At Operation USA, we know that disasters aren’t always the result of weather phenomena or other circumstances beyond control. Too often, in too many places, crises and disasters are born from violent acts at the hand of mankind. The effects of man-made disasters are just as devastating and last just as long as those caused by natural disasters. Often, they present even more challenges.
Since our earliest days, supporting refugees and other displaced peoples who have fled their homes has been a key focus of our work. Our very first relief mission in 1979 was aimed at helping the Vietnamese “boat people” in Malaysia. Later that same year, we provided aid to Cambodia after the fall of the Khmer Rouge. During the 1980s, we supported refugee programs and violence-impacted communities in Somalia, El Salvador, Beirut, Poland, Nicaragua, Ethiopia, the Sudan and the Philippines. In the 1990s, we provided aid to families impacted by the Gulf War–in Kuwait, Somalia, Croatia, Bosnia-Herzegovina, Iraq and Southern Turkey–and by the Rwandan genocide. During the early 2000s, we delivered additional relief aid to Iraq after Operation Iraqi Freedom, and to West Darfur, after conflicts impacted the region. For nearly 40 years, Operation USA has remained committed to helping all those affected by man-made disasters.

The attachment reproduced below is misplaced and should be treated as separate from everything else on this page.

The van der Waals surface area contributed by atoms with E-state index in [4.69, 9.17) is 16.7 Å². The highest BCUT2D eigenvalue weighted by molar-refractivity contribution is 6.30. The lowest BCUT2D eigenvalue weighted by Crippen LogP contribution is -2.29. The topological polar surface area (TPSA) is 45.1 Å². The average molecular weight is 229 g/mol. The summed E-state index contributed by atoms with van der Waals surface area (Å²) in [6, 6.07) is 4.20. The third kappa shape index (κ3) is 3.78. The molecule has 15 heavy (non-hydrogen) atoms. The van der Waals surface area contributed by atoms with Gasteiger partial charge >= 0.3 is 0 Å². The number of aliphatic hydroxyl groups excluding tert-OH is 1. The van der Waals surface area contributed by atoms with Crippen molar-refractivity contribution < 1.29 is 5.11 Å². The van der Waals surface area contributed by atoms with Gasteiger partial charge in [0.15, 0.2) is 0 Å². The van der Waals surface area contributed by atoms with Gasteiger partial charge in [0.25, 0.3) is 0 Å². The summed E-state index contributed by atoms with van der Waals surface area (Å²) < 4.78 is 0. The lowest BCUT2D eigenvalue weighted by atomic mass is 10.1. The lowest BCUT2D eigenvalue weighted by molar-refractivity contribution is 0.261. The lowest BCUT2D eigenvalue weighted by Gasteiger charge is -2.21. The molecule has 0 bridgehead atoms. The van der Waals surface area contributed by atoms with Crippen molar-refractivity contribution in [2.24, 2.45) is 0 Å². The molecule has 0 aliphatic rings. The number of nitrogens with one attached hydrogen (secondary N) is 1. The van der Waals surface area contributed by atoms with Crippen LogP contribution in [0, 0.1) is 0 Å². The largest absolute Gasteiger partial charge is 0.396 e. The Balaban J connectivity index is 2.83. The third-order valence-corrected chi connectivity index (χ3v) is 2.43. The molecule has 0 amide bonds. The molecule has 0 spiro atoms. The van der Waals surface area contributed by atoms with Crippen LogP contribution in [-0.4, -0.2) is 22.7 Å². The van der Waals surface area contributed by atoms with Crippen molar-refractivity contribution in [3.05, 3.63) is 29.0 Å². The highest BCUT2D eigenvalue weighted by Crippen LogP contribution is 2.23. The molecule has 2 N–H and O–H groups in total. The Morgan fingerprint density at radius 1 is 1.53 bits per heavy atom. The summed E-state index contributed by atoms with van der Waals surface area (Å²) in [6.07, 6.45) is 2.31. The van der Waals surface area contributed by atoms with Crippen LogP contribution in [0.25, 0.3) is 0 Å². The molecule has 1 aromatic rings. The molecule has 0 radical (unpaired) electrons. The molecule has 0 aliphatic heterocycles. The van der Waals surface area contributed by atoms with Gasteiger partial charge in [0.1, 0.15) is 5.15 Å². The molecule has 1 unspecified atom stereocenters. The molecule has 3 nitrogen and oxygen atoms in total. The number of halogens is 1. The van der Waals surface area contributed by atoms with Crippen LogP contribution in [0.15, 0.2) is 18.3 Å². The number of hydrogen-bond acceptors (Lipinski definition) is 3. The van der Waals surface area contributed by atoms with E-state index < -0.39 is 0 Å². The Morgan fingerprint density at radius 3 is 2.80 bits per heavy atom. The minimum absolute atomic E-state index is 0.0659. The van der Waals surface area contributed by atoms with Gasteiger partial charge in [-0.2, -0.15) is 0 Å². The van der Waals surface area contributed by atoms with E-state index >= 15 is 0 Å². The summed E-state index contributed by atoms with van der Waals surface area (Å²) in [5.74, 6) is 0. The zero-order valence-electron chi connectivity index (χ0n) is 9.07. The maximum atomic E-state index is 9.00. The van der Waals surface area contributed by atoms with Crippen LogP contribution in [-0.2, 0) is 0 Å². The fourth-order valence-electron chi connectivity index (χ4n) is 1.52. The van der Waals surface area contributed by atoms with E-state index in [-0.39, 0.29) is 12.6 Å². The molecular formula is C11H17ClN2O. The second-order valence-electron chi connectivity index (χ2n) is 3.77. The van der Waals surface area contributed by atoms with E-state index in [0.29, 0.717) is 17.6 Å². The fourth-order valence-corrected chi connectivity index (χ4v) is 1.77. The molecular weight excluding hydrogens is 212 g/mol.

In recent years, the world has faced unprecedented refugee crises. In Syria, where civil war has torn the country apart, and neighboring countries, to which Syrian refugees have fled, humanitarian aid groups have struggled to meet needs. In Myanmar, the world has looked on as unspeakable acts of violence are committed against the Rohingya people, a Muslim minority group. Operation USA has ties to Myanmar, having supported disaster relief efforts in 2008 after a major cyclone devastated the country. There, we continue to monitor the violence–which has been widely described as an “ethnic cleansing.”
In neighboring Bangladesh, hundreds of thousands of Rohingya refugees are living in makeshift camps after fleeing their homes for fear of death. OpUSA is assessing opportunities to provide aid and meet rapidly growing needs as Bangladesh strains under the pressure of a growing influx of refugees while many within it’s own borders have also been displaced due to natural disasters and record flooding. The UN estimates that an average 16,000 refugees from Myanmar are arriving in the country every day. There aren’t enough camps–or supplies–to accommodate them.
Operation USA is currently reaching out to longtime partners in Bangladesh to organize relief projects supporting health care access and treatment for refugees. We also plan to deliver material aid as opportunities allow. To learn more about these efforts or to get involved with an in-kind or service-based donation, please contact email@example.com.